After a stretch of high-energy minimalist thrash, the band backed off from headbanging territory. Chatham’s chords rang out amid a double E-Bow drone and Stickney’s methodical drum detonations (he reminded me more than a bit of Kane on those terrifying early Swans records, which ought to get more credit for anticipating the doom boom). I swayed, I tranced. There was a bit of dancing. I thought, yeah, these guys would do just fine touring with High on Fire or Isis or one of those other artsy metal bands with crossover appeal—just so long as they don’t hook up with guys trying to pass themselves off as truly evil and dark. Because even when Chatham’s music is at its most martial and intimidating, something about the way he leads an ensemble makes it sound ridiculously joyous. No matter how punishing the volume or how strictly mapped the tones, the music is always crowned with a sort of playful shimmering. The overtones seem to giggle, as I think I might have myself when the silver-threaded gnat notes started floating out of the noise and dancing in my skull—I looked at the three guitarists to see whose hands were moving, and of course no one’s were.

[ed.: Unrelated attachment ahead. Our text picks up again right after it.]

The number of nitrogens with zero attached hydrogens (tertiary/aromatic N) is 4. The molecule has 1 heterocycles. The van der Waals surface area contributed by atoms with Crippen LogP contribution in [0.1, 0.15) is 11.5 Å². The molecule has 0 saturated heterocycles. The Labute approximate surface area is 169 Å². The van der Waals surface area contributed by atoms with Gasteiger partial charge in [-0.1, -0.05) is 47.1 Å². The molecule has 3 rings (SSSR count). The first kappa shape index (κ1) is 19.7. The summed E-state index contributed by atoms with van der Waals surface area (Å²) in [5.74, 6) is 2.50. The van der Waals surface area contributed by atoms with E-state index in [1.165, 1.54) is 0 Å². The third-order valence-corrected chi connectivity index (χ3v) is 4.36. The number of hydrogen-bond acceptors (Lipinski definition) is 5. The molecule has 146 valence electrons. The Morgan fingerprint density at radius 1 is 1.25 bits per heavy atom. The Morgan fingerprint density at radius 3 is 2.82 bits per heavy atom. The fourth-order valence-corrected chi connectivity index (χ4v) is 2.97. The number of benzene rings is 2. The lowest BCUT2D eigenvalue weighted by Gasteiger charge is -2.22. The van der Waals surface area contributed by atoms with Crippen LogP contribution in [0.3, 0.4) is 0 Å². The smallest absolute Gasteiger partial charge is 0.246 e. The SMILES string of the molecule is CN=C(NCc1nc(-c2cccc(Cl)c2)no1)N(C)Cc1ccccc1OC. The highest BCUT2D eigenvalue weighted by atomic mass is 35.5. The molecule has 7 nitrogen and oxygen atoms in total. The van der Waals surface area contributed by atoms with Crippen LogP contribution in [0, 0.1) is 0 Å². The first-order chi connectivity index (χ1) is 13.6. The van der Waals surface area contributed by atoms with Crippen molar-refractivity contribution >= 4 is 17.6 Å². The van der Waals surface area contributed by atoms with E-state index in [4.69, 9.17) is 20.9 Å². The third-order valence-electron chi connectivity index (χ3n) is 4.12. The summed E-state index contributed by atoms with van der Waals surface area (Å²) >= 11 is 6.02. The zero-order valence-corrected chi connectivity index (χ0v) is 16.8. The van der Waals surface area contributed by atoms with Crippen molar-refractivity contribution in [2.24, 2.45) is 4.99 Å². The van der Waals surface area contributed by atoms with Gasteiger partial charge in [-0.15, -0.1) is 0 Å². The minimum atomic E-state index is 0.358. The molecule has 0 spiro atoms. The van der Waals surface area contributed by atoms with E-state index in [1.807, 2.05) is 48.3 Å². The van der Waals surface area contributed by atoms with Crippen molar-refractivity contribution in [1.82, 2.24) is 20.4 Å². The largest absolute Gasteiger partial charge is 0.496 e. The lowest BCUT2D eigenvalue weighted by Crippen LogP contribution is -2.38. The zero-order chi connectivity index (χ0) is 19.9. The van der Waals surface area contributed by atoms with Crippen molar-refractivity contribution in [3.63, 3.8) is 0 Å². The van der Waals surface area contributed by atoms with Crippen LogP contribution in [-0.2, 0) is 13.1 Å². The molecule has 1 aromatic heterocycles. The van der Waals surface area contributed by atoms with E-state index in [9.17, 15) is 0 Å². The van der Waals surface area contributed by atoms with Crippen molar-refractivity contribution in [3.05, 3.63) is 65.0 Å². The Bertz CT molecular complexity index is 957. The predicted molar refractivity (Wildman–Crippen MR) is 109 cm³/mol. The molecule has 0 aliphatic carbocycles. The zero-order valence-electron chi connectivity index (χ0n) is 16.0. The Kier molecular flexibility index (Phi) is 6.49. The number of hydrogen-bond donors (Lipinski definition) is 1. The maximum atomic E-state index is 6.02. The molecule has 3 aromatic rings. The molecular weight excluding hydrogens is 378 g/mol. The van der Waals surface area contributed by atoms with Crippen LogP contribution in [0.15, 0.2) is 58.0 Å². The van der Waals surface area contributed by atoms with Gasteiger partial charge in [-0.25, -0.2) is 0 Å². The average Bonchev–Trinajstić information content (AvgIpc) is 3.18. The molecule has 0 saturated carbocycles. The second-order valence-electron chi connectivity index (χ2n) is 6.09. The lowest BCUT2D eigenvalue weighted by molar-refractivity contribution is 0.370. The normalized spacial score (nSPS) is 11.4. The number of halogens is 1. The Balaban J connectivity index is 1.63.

“That’s the end of our scheduled set,” Chatham announced after locating the lone vocal mike. “But would you like to hear one more number?” he added, affecting a self-consciously silly voice—he knew damn well the encore was right there on the set list and he hadn’t even bothered to leave the stage. That last number was a Marshallized (and slightly shortened) version of his radiant and ever-evolving 1977 composition Guitar Trio, which pulsated, cycled, and swelled—in its own way it was as essential as Essentialist ever got.